Posts Tagged ‘Instructional Coaches’

Observing Best Practices in a Mathematics Classroom

Wednesday, May 18th, 2016

AUTHOR: Virginia Keasler, Secondary Math Specialist

Walking into a math classroom, an observer of the lesson may view many modes of instruction. The list may include:

  • Teacher shows students step by step problem solving and expects students to do problems in the way they are instructed
  • Students sitting quietly in rows
  • Students rotating around stations exploring challenging problems
  • Students are working on a problem together in groups, some individually, not necessarily doing exactly the same thing
  • Students engaged in critical thinking
  • A few students working at the board while others watch
  • Students who have completed their work and are waiting for the next problem
  • Teacher asking probing questions about the way students are attempting to answer questions

Generally you may see one or both of the two prevalent approaches to mathematics instruction. In the more traditional approach of instruction, skills-based, teachers may focus on how to solve the problem, show that problem solving strategy, and then require the students to quickly repeat that strategy. This method focuses on developing computational skills.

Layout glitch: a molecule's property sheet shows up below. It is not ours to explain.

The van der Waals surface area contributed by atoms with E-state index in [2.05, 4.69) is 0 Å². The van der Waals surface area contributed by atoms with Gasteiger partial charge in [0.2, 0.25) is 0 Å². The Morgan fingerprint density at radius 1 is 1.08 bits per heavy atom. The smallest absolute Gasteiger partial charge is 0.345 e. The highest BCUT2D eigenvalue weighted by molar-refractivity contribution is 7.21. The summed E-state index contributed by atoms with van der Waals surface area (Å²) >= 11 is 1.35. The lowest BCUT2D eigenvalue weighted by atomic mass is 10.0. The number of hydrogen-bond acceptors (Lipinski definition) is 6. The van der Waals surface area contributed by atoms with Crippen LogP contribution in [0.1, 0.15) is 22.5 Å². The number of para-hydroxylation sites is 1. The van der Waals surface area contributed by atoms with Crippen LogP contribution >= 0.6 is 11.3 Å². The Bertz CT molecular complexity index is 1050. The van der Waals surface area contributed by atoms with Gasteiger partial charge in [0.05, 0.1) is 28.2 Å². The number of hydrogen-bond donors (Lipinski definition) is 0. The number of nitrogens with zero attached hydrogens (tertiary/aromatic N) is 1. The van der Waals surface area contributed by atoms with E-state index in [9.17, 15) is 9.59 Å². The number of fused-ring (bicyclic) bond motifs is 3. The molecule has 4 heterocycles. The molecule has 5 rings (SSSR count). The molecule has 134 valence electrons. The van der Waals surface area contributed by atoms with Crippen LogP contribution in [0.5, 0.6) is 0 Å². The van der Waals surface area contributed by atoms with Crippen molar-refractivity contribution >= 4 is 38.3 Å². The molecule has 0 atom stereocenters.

In concepts-based instruction, teachers have students solve a problem in a way that makes sense to them and then explain how they solved their problem. This method helps students be aware that there is more than one way to solve a problem.

You may be trying to decide what is the best way, but most researchers (e.g., Grouws, 2004) agree that both approaches are important, that teachers should strive for procedural fluency that is grounded in conceptual understanding.

There are three critical components to effective mathematics instruction (Shellard & Moyer, 2002):

  • Teaching for conceptual understanding
  • Developing procedural literacy
  • Promoting strategic competence through meaningful problem-solving investigations.

In an effective classroom an observer may see the teacher

  • Accepting students solutions to challenging problem which includes their explanation how they found their solution and the reason they chose to try their method.
  • Posing interesting questions to students to spur their interest in the problem.
  • Encouraging students to see that problems are challenging and that you sometimes have to search more than one method to find the answer.